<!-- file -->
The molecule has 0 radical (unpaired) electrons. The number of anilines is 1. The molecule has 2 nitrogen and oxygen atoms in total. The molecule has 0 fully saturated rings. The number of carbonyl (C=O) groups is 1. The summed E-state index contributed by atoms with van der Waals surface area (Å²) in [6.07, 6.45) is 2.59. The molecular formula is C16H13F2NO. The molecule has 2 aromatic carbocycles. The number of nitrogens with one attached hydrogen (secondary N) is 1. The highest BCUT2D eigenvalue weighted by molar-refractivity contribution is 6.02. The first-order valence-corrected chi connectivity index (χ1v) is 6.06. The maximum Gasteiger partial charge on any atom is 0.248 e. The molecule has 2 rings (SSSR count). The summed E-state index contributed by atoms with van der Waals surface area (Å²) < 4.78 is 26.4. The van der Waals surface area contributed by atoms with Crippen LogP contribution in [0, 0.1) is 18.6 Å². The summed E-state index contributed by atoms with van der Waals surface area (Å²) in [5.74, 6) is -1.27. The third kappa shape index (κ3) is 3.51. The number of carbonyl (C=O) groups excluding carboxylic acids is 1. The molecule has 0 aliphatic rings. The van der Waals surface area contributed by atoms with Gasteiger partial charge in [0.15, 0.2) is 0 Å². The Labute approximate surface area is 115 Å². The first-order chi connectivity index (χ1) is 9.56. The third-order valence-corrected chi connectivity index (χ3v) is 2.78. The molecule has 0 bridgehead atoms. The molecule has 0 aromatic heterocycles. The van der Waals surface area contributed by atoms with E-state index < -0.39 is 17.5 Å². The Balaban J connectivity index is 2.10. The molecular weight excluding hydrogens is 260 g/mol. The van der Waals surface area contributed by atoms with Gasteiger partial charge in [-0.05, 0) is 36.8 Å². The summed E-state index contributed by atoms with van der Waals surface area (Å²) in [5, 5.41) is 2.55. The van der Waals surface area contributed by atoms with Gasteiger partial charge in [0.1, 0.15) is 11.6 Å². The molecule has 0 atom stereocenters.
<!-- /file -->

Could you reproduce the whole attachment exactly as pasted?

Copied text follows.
The molecule has 0 radical (unpaired) electrons. The number of anilines is 1. The molecule has 2 nitrogen and oxygen atoms in total. The molecule has 0 fully saturated rings. The number of carbonyl (C=O) groups is 1. The summed E-state index contributed by atoms with van der Waals surface area (Å²) in [6.07, 6.45) is 2.59. The molecular formula is C16H13F2NO. The molecule has 2 aromatic carbocycles. The number of nitrogens with one attached hydrogen (secondary N) is 1. The highest BCUT2D eigenvalue weighted by molar-refractivity contribution is 6.02. The first-order valence-corrected chi connectivity index (χ1v) is 6.06. The maximum Gasteiger partial charge on any atom is 0.248 e. The molecule has 2 rings (SSSR count). The summed E-state index contributed by atoms with van der Waals surface area (Å²) < 4.78 is 26.4. The van der Waals surface area contributed by atoms with Crippen LogP contribution in [0, 0.1) is 18.6 Å². The summed E-state index contributed by atoms with van der Waals surface area (Å²) in [5.74, 6) is -1.27. The third kappa shape index (κ3) is 3.51. The number of carbonyl (C=O) groups excluding carboxylic acids is 1. The molecule has 0 aliphatic rings. The van der Waals surface area contributed by atoms with Gasteiger partial charge in [0.15, 0.2) is 0 Å². The Labute approximate surface area is 115 Å². The first-order chi connectivity index (χ1) is 9.56. The third-order valence-corrected chi connectivity index (χ3v) is 2.78. The molecule has 0 bridgehead atoms. The molecule has 0 aromatic heterocycles. The van der Waals surface area contributed by atoms with E-state index < -0.39 is 17.5 Å². The Balaban J connectivity index is 2.10. The molecular weight excluding hydrogens is 260 g/mol. The van der Waals surface area contributed by atoms with Gasteiger partial charge in [-0.05, 0) is 36.8 Å². The summed E-state index contributed by atoms with van der Waals surface area (Å²) in [5, 5.41) is 2.55. The van der Waals surface area contributed by atoms with Gasteiger partial charge in [0.1, 0.15) is 11.6 Å². The molecule has 0 atom stereocenters.